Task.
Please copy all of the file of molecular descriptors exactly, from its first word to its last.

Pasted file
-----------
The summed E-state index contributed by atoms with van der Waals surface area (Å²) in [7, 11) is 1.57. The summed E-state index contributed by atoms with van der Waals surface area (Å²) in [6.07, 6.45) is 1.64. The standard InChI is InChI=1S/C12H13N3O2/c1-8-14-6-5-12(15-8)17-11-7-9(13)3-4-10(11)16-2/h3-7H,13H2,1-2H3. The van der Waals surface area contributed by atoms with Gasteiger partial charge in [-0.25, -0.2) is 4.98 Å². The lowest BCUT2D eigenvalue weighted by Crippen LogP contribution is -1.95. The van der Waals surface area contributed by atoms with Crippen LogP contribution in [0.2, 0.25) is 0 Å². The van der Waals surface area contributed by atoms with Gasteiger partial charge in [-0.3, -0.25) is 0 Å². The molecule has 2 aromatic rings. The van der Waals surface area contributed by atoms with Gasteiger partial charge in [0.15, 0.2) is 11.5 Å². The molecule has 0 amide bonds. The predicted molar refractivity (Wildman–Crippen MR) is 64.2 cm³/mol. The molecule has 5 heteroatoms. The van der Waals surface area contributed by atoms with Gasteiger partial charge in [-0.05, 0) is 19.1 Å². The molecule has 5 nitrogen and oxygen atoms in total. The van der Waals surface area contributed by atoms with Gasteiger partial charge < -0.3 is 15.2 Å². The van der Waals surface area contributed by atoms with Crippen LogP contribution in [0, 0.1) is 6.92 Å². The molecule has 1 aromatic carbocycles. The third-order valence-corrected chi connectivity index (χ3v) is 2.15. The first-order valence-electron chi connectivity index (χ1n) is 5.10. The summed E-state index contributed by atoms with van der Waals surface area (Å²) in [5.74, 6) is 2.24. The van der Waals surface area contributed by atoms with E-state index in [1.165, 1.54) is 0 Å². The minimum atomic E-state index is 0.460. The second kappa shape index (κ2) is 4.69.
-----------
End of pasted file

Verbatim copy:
The summed E-state index contributed by atoms with van der Waals surface area (Å²) in [7, 11) is 1.57. The summed E-state index contributed by atoms with van der Waals surface area (Å²) in [6.07, 6.45) is 1.64. The standard InChI is InChI=1S/C12H13N3O2/c1-8-14-6-5-12(15-8)17-11-7-9(13)3-4-10(11)16-2/h3-7H,13H2,1-2H3. The van der Waals surface area contributed by atoms with Gasteiger partial charge in [-0.25, -0.2) is 4.98 Å². The lowest BCUT2D eigenvalue weighted by Crippen LogP contribution is -1.95. The van der Waals surface area contributed by atoms with Crippen LogP contribution in [0.2, 0.25) is 0 Å². The van der Waals surface area contributed by atoms with Gasteiger partial charge in [-0.3, -0.25) is 0 Å². The molecule has 2 aromatic rings. The van der Waals surface area contributed by atoms with Gasteiger partial charge in [0.15, 0.2) is 11.5 Å². The molecule has 0 amide bonds. The predicted molar refractivity (Wildman–Crippen MR) is 64.2 cm³/mol. The molecule has 5 heteroatoms. The van der Waals surface area contributed by atoms with Gasteiger partial charge in [-0.05, 0) is 19.1 Å². The molecule has 5 nitrogen and oxygen atoms in total. The van der Waals surface area contributed by atoms with Gasteiger partial charge < -0.3 is 15.2 Å². The van der Waals surface area contributed by atoms with Crippen LogP contribution in [0, 0.1) is 6.92 Å². The molecule has 1 aromatic carbocycles. The third-order valence-corrected chi connectivity index (χ3v) is 2.15. The first-order valence-electron chi connectivity index (χ1n) is 5.10. The summed E-state index contributed by atoms with van der Waals surface area (Å²) in [5.74, 6) is 2.24. The van der Waals surface area contributed by atoms with E-state index in [1.165, 1.54) is 0 Å². The minimum atomic E-state index is 0.460. The second kappa shape index (κ2) is 4.69.